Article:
Following his father’s death, Mercer took over the band on a regular basis. As leader and his father’s replacement, young Ellington made European tours in 1975 and 1977. The Ellington revue Sophisticated Ladies (1981–1983), a Broadway musical comprised of Duke’s tunes, was a successful venture with the younger Ellington conducting the score. He also expanded the orchestra’s repertoire to include such works as Queenie Pie (Duke’s only opera) and Three Black Kings, upon which he had worked with his father. At the 1982 Kool Jazz Festival he conducted the original score for Black, Brown, and Beige. In addition, he made occasional recordings. One of these, Digital Duke, received a Grammy Award in 1988 as best jazz instrumental album. The CD Music Is My Mistress received a 1990 Grammy nomination.

In 1974, following Duke’s death, Mercer moved to Holte, north of Copenhagen, continuing a practice begun by some jazz musicians in the 1970s. At that time Denmark was a center for European jazz, and many African American jazz greats, such as Dexter Gordon and Ben Webster, found a refuge there from their nonrecognition in American jazz circles and an escape from the racism they experienced in their home country. Beginning in the late 1980s, while living in Copenhagen, Ellington booked only occasional band engagements. He met and married a Danish woman, Lena Margrethe Anderson, who survived him. They had four children.

With Mercer living in Denmark, the band was not often seen in the United States. The Duke Ellington Orchestra, with Mercer Ellington conducting, did, however, tour in the United States during the early 1990s. It also performed at the New Orleans Super Bowl and made annual visits to Japan and Europe.

Ellington died of a heart attack at the age of seventy-six. After his death, his son Paul (b. 1978) took over the Ellington band.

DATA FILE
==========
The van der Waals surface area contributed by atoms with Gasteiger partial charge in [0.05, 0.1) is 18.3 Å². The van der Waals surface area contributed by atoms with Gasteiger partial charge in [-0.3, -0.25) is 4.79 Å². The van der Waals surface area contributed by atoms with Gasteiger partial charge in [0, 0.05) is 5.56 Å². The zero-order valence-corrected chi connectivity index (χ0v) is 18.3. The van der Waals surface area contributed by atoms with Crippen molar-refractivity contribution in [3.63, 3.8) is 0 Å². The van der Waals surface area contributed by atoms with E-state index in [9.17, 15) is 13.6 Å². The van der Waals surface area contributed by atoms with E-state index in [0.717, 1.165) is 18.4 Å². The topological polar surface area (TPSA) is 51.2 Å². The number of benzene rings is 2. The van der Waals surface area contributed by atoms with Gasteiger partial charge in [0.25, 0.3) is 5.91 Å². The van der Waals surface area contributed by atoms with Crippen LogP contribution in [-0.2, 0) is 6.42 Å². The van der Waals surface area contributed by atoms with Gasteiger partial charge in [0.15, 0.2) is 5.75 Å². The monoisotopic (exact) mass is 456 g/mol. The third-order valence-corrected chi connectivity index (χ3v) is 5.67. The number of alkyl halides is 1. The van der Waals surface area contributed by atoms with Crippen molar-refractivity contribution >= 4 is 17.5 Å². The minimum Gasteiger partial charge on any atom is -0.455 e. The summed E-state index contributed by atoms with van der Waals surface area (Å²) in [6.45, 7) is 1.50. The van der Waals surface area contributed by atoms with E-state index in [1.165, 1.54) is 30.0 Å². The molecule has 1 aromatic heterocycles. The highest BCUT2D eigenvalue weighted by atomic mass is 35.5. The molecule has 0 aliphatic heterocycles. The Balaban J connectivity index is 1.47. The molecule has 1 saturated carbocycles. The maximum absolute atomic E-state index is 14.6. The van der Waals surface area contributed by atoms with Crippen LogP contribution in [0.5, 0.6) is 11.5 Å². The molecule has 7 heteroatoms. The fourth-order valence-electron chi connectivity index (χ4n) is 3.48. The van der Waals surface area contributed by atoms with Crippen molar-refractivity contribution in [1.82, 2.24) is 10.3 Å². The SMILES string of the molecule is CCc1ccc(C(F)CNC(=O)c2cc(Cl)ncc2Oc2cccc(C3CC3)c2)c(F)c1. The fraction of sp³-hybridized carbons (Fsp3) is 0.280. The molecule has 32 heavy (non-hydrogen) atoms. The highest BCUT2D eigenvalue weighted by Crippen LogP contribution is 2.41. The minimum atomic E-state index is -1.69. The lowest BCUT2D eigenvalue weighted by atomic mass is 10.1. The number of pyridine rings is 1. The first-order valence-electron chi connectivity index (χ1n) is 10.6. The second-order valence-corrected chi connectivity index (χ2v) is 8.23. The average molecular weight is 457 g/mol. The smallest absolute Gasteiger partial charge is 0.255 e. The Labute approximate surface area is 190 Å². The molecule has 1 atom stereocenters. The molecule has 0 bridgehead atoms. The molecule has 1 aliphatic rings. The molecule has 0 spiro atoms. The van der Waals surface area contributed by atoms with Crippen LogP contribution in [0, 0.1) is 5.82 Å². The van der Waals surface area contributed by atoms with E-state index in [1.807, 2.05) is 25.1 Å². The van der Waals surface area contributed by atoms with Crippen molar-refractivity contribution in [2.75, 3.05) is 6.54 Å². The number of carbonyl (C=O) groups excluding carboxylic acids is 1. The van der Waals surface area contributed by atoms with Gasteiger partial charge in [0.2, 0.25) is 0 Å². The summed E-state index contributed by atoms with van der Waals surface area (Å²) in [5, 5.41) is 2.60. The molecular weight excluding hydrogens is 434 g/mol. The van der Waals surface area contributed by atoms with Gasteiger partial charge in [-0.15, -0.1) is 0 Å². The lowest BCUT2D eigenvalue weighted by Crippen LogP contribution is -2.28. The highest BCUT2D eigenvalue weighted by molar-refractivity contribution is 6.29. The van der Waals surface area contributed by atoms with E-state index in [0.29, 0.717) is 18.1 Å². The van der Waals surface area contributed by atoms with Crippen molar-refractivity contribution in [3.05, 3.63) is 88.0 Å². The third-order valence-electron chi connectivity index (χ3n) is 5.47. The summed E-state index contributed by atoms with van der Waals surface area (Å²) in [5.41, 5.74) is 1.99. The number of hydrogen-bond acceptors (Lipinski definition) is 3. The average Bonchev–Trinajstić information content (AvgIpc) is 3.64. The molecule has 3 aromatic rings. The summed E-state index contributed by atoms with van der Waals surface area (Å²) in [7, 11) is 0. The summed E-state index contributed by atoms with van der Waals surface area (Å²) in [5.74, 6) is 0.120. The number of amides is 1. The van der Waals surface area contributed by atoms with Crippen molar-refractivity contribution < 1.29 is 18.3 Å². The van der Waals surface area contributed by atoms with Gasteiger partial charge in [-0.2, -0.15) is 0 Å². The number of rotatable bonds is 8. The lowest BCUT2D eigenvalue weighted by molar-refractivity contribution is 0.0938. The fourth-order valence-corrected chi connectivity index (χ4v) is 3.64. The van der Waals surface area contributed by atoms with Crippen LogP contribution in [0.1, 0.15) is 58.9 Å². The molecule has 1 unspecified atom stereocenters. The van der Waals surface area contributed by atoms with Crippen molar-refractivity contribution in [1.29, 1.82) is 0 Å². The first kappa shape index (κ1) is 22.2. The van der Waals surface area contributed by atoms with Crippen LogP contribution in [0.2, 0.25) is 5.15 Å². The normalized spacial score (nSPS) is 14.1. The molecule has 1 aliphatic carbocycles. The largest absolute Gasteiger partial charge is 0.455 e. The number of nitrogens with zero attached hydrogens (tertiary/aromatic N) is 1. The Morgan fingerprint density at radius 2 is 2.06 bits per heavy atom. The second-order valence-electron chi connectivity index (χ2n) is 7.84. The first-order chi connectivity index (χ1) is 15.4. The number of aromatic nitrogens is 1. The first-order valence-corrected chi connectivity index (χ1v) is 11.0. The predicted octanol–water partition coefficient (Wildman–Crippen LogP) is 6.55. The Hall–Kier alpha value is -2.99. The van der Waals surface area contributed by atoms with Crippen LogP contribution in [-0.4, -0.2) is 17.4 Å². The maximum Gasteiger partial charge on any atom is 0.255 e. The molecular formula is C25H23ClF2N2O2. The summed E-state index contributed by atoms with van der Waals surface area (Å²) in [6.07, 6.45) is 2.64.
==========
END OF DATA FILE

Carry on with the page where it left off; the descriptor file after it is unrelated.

Mercer Ellington was a success in virtually every undertaking, with or without his father’s assistance. Seemingly, there was space for only one male at a time in the Ellington family, and for most of Mercer’s life this was Duke. The characterization of son by father in Duke’s Music Is My Mistress as “dedicated to maintaining the luster of his father’s image” is accurate. In retrospect, it may have been this goal that Duke was striving to accomplish throughout Mercer’s career. That Mercer succeeded is evident from the awards and recognition he received following his father’s death.

Mercer Ellington was a talented musician, composer, and businessman who was seldom given a chance by his father to succeed.

There is no full-length biography of Mercer Ellington, though with Stanley Dance he wrote a biography of his father, Duke Ellington in Person: An Intimate Memoir (1978). Duke Ellington, Music Is My Mistress (1973), provides little information about Mercer. Ian Carr et al., Jazz the Rough Guide (1995), and Roger D. Kinkle, The Complete Encyclopedia of Popular Music and Jazz: 1900–1950 (1974), contain both biographical and brief disco-graphical material. Burt Korell, “Mercer Ellington: And the Beat Goes On,” International Musician (Apr. 1975), is a critic’s assessment of Mercer’s succession to Duke’s band. Michiko Kakutani’s “Life as Ellington’s Son Was Mostly ‘Mood Indigo,’” New York Times (29 Mar. 1981), is a brief but accurate evaluation of the father-son relationship. John McDonough, “Mercer Ellington: 1919–1996,” Down Beat (May 1996), is a memorial including considerable detail. Jet (26 February 1996) also contains a memorial with interesting information. An obituary is in the New York Times (9 Feb. 1996). A standard musical example is 1989’s Music Is My Mistress: The Duke Ellington Orchestra Conducted by Mercer Ellington (CD Music Masters no. CIJD-60-185), with personnel from various Ellington groups.

Barrett G. Potter